TeachersFirst - What's Popular

This page shares the 25 resources most frequently marked as Favorites by TeachersFirst Members in the past 60 days. See what tops the list of TeachersFirst's database of well over 15,000+ educator-reviewed web resources. Find out what other teachers are excited about. Not a TeachersFirst member yet? See the time saving benefits of free TeachersFirst membership

 

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Math Antics YouTube Channel - mathantics.com

Grades
3 to 12
4 Favorites 1  Comments
  
Learn math through simple, yet engaging videos at Math Antics' YouTube Channel. Choose from several different math topics such as working with fractions, multi-digit numbers, and factoring....more
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Learn math through simple, yet engaging videos at Math Antics' YouTube Channel. Choose from several different math topics such as working with fractions, multi-digit numbers, and factoring. Most videos run less than 10 minutes, making them perfect for use in many different situations. If your district blocks YouTube, then they may not be viewable. You could always view the videos at home and bring them to class "on a stick" to share. Use a tool such as KeepVid reviewed here to download the videos from YouTube.

tag(s): addition (224), decimals (125), division (159), equations (150), factors (39), fractions (226), geometric shapes (172), mixed numbers (14), multiplication (210), subtraction (184)

In the Classroom

Share these videos on your interactive whiteboard or projector. FLIP your classroom and have students view the videos at home to discuss and apply the next day in class. (This is a great option if YouTube is blocked in your school.) Use the videos to introduce or practice any math topic and assign others in the series for homework. Be sure to provide this link on your class website for students (and their families) to access at home for additional Math practice.

Comments

Math Antics is a resource that I can recommend without reservation to all 3 - 5th grade elementary school teachers. You can log on to their website and use their videos for free at mathantics.com. Even though my district's math curriculum provides videos for each lesson, Math Antics' videos are much better, and easier to understand, and my students LOVE them! Lauriekay, WA, Grades: 4 - 5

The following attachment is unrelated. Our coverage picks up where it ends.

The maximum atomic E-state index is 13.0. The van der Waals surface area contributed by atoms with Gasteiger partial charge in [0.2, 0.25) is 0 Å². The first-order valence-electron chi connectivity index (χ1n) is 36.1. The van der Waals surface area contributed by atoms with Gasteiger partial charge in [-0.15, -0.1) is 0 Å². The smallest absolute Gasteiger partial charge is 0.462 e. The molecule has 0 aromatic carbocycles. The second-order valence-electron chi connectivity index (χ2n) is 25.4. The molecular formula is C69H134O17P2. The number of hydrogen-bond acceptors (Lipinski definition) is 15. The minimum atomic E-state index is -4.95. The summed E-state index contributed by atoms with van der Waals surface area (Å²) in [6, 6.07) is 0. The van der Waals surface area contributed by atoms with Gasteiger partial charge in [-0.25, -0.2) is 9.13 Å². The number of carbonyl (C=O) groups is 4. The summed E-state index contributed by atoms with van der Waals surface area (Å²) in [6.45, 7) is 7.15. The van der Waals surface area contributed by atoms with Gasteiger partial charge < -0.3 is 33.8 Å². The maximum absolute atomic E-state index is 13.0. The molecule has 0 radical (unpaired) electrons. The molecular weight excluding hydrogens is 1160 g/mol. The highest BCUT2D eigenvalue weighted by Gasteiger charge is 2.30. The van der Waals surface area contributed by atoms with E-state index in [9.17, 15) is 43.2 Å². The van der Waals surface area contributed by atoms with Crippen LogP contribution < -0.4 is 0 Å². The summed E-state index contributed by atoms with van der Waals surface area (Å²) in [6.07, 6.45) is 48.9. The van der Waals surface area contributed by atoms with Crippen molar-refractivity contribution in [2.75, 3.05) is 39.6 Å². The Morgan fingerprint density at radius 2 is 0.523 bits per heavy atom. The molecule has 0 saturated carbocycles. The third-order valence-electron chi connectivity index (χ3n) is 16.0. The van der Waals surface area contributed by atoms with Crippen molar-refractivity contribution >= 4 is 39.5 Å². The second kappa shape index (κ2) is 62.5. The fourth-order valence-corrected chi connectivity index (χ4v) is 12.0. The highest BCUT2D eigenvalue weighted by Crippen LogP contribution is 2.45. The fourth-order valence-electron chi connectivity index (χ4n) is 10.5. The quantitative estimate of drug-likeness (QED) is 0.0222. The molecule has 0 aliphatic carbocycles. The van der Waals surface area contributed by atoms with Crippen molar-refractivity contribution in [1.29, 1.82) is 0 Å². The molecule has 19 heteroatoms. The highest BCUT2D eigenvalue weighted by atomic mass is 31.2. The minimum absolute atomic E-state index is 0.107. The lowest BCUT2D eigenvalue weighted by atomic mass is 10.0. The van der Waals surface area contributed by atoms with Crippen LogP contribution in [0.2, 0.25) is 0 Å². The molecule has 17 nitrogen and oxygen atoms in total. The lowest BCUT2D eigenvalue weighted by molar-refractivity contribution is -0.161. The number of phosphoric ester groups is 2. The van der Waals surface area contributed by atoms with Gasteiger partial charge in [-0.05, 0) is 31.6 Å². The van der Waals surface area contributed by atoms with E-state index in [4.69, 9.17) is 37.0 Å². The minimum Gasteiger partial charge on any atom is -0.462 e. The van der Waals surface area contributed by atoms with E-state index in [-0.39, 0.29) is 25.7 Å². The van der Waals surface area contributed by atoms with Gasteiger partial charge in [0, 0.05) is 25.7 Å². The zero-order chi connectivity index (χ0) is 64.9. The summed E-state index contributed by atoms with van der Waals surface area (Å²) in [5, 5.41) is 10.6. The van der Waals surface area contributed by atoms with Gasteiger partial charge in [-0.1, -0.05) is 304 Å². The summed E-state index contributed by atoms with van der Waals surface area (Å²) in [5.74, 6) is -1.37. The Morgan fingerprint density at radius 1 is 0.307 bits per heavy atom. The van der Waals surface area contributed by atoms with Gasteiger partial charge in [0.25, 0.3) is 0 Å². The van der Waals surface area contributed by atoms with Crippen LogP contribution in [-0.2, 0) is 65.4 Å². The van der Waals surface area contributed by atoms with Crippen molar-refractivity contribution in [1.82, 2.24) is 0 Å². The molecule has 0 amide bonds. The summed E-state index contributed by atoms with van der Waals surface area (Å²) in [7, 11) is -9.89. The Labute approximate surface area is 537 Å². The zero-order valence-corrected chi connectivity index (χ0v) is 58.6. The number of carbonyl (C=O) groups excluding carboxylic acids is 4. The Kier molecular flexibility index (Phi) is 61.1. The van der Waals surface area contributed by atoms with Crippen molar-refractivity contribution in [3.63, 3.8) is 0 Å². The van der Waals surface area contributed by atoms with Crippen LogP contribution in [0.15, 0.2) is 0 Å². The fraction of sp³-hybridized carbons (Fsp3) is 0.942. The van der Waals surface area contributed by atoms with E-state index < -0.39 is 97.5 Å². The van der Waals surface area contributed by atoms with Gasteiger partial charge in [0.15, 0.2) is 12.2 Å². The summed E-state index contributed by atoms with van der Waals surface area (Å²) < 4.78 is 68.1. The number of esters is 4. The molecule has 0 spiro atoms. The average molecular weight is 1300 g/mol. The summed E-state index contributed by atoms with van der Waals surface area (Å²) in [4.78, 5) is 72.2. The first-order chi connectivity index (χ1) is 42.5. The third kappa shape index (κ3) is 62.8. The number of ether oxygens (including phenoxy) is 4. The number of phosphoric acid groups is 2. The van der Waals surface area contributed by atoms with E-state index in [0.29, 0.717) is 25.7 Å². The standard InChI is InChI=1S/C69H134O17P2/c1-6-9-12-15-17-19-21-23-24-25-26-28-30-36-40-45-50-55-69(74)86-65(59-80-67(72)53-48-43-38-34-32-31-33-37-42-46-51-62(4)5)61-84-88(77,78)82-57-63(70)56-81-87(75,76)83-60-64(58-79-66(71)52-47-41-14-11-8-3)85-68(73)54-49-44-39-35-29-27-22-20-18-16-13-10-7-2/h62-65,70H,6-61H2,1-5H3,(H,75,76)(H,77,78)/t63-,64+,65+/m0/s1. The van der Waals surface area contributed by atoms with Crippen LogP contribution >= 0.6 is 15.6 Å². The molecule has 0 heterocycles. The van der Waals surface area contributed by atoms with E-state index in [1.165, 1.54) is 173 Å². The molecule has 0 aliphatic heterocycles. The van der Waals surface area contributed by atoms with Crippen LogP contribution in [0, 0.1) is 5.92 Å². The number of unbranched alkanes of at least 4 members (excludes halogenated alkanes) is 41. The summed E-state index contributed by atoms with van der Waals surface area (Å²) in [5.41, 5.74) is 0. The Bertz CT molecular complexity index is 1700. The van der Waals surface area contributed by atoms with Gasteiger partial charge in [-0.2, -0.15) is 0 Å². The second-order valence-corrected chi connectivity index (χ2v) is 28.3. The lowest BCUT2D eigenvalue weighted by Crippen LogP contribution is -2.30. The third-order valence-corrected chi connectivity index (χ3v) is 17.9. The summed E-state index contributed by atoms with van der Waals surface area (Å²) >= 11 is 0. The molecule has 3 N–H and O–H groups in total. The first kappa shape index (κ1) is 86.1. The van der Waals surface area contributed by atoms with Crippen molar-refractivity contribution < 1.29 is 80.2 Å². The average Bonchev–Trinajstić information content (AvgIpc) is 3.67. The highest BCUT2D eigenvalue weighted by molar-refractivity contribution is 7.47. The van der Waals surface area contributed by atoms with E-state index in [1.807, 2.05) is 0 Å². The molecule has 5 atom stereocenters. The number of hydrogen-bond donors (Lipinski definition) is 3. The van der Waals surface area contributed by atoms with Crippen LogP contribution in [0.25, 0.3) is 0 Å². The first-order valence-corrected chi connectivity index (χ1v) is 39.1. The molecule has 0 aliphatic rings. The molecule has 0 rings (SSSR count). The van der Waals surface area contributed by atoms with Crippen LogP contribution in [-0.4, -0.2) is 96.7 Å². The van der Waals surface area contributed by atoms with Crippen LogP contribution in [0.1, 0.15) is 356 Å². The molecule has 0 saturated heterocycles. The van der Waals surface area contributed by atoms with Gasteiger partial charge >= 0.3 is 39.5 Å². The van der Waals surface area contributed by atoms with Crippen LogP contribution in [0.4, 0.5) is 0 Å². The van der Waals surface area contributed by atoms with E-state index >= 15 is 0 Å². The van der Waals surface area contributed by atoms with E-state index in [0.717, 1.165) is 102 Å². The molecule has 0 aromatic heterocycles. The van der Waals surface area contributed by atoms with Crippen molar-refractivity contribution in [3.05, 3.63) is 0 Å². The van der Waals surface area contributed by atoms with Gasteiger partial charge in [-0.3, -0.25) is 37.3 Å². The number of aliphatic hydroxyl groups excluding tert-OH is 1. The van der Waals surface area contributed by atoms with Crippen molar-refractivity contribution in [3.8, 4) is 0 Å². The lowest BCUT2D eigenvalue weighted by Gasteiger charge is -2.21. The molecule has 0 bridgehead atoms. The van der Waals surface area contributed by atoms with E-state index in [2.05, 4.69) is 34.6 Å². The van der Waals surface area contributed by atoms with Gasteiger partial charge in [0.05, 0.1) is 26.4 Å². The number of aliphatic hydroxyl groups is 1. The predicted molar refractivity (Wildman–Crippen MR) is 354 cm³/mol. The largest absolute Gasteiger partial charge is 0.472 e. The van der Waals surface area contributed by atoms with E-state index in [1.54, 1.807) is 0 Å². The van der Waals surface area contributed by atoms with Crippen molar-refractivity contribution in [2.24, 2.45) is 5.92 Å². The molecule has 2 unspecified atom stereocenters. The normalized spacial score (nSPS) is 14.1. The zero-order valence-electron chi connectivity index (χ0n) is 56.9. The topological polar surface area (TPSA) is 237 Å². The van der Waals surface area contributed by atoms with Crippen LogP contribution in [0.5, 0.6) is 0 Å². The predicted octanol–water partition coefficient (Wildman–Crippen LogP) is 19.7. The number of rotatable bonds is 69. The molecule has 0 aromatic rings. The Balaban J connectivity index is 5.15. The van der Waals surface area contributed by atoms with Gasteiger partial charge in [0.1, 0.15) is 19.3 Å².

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Vocabulary Development Resources - TeachersFirst

Grades
K to 12
7 Favorites 0  Comments
This collection of tools and resources from TeachersFirst promotes vocabulary development and skills for students using daily vocabulary, subject matter terms, speech/language vocabulary...more
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This collection of tools and resources from TeachersFirst promotes vocabulary development and skills for students using daily vocabulary, subject matter terms, speech/language vocabulary (special ed), and ESL/ELL language.

tag(s): vocabulary (318)

In the Classroom

Browse this collection when you have students who seem to need extra vocabulary reinforcement or choose one or two tools to use repeatedly each time you introduce new terms. Share specific links or the entire collection for students to find "what works" to help them master vocabulary before the test. Mark this collection in your favorites to have differentiation strategies at your fingertips.

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Alphabetimals - Patrick O'Toole

Grades
K to 2
3 Favorites 0  Comments
  
Learn the alphabet and letter sounds with the friendly cartoon letter animals on Alphabetimals! Choose from the free assortment of videos, games, coloring pages, and flash cards to...more
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Learn the alphabet and letter sounds with the friendly cartoon letter animals on Alphabetimals! Choose from the free assortment of videos, games, coloring pages, and flash cards to start learning. Young students will love seeing their name on the Name Typer written with the animal characters. Turn off your pop-up blocker to create a printable image.
This site includes advertising.

tag(s): alphabet (87), alphabetical order (19), preK (292)

In the Classroom

Share a link to Alphabetimals on classroom computers for students to explore during computer centers. Print a copy of each student's name for use with literacy displays or as a desk label. Share a link on your class webpage for students to explore at home. Take advantage of the other free options to print coloring pages and flash cards for student use.
 This resource requires PDF reader software like Adobe Acrobat.

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Learn the Alphabet - Marc Gunderson

Grades
K to 2
4 Favorites 0  Comments
  
This very simple but engaging site allows young children to select a letter of the alphabet, then view a video to learn about the letter. Choose any letter to view ...more
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This very simple but engaging site allows young children to select a letter of the alphabet, then view a video to learn about the letter. Choose any letter to view the video with characters providing letter sounds and providing words beginning with the letter. The videos are hosted on YouTube. They do not require Flash. If your district blocks YouTube, then they may not be viewable. You could always view the videos at home and bring them to class "on a stick" to share. Use a tool such as KeepVid reviewed here to download the videos from YouTube.